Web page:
- Bin Jiang, from The Hong Kong Polytechnic University, used a variant of PageRank to predict human movement rates based on topographical metrics in London.
Is this supervised or unsupervised? PageRank is generally considered an unsupervised learning approach, since it’s often used to discover the importance or relevance of a web page.
Why use PageRank? Arguably, the main selling point of PageRank is its robustness due to the difficulty of getting a relevant incoming link.
If you have a graph or network and want to understand relative importance, priority, ranking or relevance, give PageRank a try.
Where is it used? The PageRank trademark is owned by Google. However, the PageRank algorithm is actually patented by Stanford University.
You might be wondering if you can use PageRank:
I’m not a lawyer, so best to check with an actual lawyer, but you can probably use the algorithm as long as it doesn’t commercially compete against Google/Stanford.
Here are 3 implementations of PageRank:
- C++ OpenSource PageRank Implementation
- Python PageRank Implementation
- igraph — The network analysis package (R)
With our powers combined, we are…
What does it do? AdaBoost is a boosting algorithm which constructs a classifier.
As you probably remember, a classifier takes a bunch of data and attempts to predict or classify which class a new data element belongs to.
But what’s boosting? Boosting is an ensemble learning algorithm which takes multiple learning algorithms (e.g. decision trees) and combines them. The goal is to take an ensemble or group of weak learners and combine them to create a single strong learner.
What’s the difference between a strong and weak learner? A weak learner classifies with accuracy barely above chance. A popular example of a weak learner is the decision stump which is a one-level decision tree.
A strong learner has much higher accuracy, and an often used example of a strong learner is SVM.
What’s an example of AdaBoost? Let’s start with 3 weak learners. We’re going to train them in 10 rounds on a training dataset containing patient data. The dataset contains details about the patient’s medical records.
The question is…
How can we predict whether the patient will get cancer?
Here’s how AdaBoost answers the question…
In round 1: AdaBoost takes a sample of the training dataset and tests to see how accurate each learner is. The end result is we find the best learner.
In addition, samples that are misclassified are given a heavier weight, so that they have a higher chance of being picked in the next round.
One more thing, the best learner is also given a weight depending on its accuracy and incorporated into the ensemble of learners (right now there’s just 1 learner).
In round 2: AdaBoost again attempts to look for the best learner.
And here’s the kicker:
The sample of patient training data is now influenced by the more heavily misclassified weights. In other words, previously misclassified patients have a higher chance of showing up in the sample.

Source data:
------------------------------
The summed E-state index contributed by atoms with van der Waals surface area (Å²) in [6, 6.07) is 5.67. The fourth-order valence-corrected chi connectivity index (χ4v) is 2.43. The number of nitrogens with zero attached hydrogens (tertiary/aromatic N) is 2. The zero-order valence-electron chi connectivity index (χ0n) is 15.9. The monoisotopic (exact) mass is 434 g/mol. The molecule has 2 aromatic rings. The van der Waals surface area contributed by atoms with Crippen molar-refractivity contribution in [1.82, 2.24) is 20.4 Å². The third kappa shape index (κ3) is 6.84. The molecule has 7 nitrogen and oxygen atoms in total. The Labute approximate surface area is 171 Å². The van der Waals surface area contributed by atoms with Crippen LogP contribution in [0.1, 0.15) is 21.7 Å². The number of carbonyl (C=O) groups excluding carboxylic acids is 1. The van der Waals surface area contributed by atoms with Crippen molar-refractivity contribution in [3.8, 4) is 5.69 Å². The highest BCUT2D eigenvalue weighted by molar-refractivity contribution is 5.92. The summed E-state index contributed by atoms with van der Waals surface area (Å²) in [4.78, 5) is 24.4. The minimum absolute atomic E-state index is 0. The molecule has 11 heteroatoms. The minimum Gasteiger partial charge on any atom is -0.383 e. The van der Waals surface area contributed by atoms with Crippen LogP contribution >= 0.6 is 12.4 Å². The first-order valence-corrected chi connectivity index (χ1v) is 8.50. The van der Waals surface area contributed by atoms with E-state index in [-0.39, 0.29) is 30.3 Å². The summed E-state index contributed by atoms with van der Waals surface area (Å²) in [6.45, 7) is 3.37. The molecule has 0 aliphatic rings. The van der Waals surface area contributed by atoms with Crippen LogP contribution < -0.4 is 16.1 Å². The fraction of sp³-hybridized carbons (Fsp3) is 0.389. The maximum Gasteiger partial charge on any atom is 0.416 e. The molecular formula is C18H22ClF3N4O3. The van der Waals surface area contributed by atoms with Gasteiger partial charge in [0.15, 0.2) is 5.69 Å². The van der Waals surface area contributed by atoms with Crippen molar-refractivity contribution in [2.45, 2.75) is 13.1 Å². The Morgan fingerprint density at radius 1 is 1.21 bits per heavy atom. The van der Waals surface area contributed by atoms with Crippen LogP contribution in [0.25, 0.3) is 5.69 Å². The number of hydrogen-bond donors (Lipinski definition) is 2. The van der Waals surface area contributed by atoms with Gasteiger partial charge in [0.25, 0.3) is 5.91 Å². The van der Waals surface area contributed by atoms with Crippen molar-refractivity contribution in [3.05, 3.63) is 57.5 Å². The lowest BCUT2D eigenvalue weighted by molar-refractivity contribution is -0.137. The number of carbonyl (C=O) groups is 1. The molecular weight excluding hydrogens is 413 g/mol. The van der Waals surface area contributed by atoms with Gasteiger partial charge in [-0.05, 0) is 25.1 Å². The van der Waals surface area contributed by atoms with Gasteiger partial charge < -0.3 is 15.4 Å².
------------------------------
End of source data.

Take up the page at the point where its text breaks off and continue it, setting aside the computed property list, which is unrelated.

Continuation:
It’s like getting to the second level of a video game and not having to start all over again when your character is killed. Instead, you start at level 2 and focus all your efforts on getting to level 3.
Likewise, the first learner likely classified some patients correctly. Instead of trying to classify them again, let’s focus all the efforts on getting the misclassified patients.
The best learner is again weighted and incorporated into the ensemble, misclassified patients are weighted so they have a higher chance of being picked and we rinse and repeat.
At the end of the 10 rounds: We’re left with an ensemble of weighted learners trained and then repeatedly retrained on misclassified data from the previous rounds.
Is this supervised or unsupervised? This is supervised learning, since each iteration trains the weaker learners with the labelled dataset.
Why use AdaBoost? AdaBoost is simple. The algorithm is relatively straight-forward to program.
In addition, it’s fast! Weak learners are generally simpler than strong learners. Being simpler means they’ll likely execute faster.
It’s a super elegant way to auto-tune a classifier, since each successive AdaBoost round refines the weights for each of the best learners. All you need to specify is the number of rounds.
Finally, it’s flexible and versatile. AdaBoost can incorporate any learning algorithm, and it can work with a large variety of data.
Where is it used? AdaBoost has a ton of implementations and variants. Here are a few:
If you like Mr. Rogers, you’ll like the next algorithm…
What does it do? kNN, or k-Nearest Neighbors, is a classification algorithm. However, it differs from the classifiers previously described because it’s a lazy learner.
What’s a lazy learner? A lazy learner doesn’t do much during the training process other than store the training data. Only when new unlabeled data is input does this type of learner look to classify.
On the other hand, an eager learner builds a classification model during training. When new unlabeled data is input, this type of learner feeds the data into the classification model.